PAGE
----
In February 2001, a bipartisan federal commission on which we served warned that terrorists would acquire weapons of mass destruction and mass disruption. “Attacks against American citizens on American soil, possibly causing heavy casualties, are likely over the next quarter-century,” the Hart-Rudman Commission said. “In the face of this threat, our nation has no coherent or integrated governmental structures.” We added: “Congress should rationalize its current committee structure so that it best serves U.S. national security objectives.”
They went on to say:
Put bluntly, congressional oversight of homeland security remains an organizational maze. Instead of doing what our group and the 9/11 Commission recommended, Congress has made matters worse. After the creation of the Department of Homeland Security, oversight was claimed by 79 committees and subcommittees, but that number has expanded to at least 108.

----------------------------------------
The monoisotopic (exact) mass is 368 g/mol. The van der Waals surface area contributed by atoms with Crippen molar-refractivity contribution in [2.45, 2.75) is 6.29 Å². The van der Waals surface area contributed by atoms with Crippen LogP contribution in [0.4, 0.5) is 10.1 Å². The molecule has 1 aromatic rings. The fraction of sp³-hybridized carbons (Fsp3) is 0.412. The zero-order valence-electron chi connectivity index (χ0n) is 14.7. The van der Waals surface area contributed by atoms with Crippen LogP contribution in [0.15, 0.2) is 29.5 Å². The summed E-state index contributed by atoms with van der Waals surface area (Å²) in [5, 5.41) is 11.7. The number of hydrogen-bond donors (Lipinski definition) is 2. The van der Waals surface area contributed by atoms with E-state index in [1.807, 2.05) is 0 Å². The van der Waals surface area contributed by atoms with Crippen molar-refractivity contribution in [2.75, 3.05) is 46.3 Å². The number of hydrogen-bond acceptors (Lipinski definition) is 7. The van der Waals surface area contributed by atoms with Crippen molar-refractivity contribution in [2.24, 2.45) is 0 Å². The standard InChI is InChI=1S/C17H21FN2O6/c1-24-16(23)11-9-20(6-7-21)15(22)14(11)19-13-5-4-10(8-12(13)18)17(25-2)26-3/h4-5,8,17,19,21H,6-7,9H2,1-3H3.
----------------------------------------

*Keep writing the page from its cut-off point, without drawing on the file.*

They concluded by saying:
Must the country suffer another devastating, potentially preventable attack before more of its turf-protecting elected representatives forgo “prerogative and privilege” for the sake of our nation’s security?
You can read the full op-ed here:
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